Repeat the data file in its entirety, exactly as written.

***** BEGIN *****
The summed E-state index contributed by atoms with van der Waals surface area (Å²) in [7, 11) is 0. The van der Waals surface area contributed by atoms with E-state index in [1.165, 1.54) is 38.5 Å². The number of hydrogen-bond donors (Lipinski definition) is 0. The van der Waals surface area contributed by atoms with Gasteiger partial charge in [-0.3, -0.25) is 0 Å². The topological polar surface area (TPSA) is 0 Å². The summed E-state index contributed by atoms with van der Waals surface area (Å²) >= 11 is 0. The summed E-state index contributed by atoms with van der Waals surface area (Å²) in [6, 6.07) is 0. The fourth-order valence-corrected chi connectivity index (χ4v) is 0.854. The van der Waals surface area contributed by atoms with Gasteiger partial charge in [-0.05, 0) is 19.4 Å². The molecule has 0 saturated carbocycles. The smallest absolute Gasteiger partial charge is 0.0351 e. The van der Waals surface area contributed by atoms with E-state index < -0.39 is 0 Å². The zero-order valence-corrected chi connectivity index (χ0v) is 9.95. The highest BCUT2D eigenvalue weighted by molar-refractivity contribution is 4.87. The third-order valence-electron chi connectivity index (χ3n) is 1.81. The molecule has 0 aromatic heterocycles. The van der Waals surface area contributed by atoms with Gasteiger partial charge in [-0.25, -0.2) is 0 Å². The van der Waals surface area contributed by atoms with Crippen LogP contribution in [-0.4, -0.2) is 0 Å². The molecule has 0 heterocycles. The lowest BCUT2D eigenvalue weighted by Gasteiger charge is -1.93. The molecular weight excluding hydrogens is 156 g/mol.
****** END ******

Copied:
The summed E-state index contributed by atoms with van der Waals surface area (Å²) in [7, 11) is 0. The van der Waals surface area contributed by atoms with E-state index in [1.165, 1.54) is 38.5 Å². The number of hydrogen-bond donors (Lipinski definition) is 0. The van der Waals surface area contributed by atoms with Gasteiger partial charge in [-0.3, -0.25) is 0 Å². The topological polar surface area (TPSA) is 0 Å². The summed E-state index contributed by atoms with van der Waals surface area (Å²) >= 11 is 0. The summed E-state index contributed by atoms with van der Waals surface area (Å²) in [6, 6.07) is 0. The fourth-order valence-corrected chi connectivity index (χ4v) is 0.854. The van der Waals surface area contributed by atoms with Gasteiger partial charge in [-0.05, 0) is 19.4 Å². The molecule has 0 saturated carbocycles. The smallest absolute Gasteiger partial charge is 0.0351 e. The van der Waals surface area contributed by atoms with E-state index < -0.39 is 0 Å². The zero-order valence-corrected chi connectivity index (χ0v) is 9.95. The highest BCUT2D eigenvalue weighted by molar-refractivity contribution is 4.87. The third-order valence-electron chi connectivity index (χ3n) is 1.81. The molecule has 0 aromatic heterocycles. The van der Waals surface area contributed by atoms with Gasteiger partial charge in [-0.25, -0.2) is 0 Å². The van der Waals surface area contributed by atoms with Crippen LogP contribution in [-0.4, -0.2) is 0 Å². The molecule has 0 heterocycles. The lowest BCUT2D eigenvalue weighted by Gasteiger charge is -1.93. The molecular weight excluding hydrogens is 156 g/mol.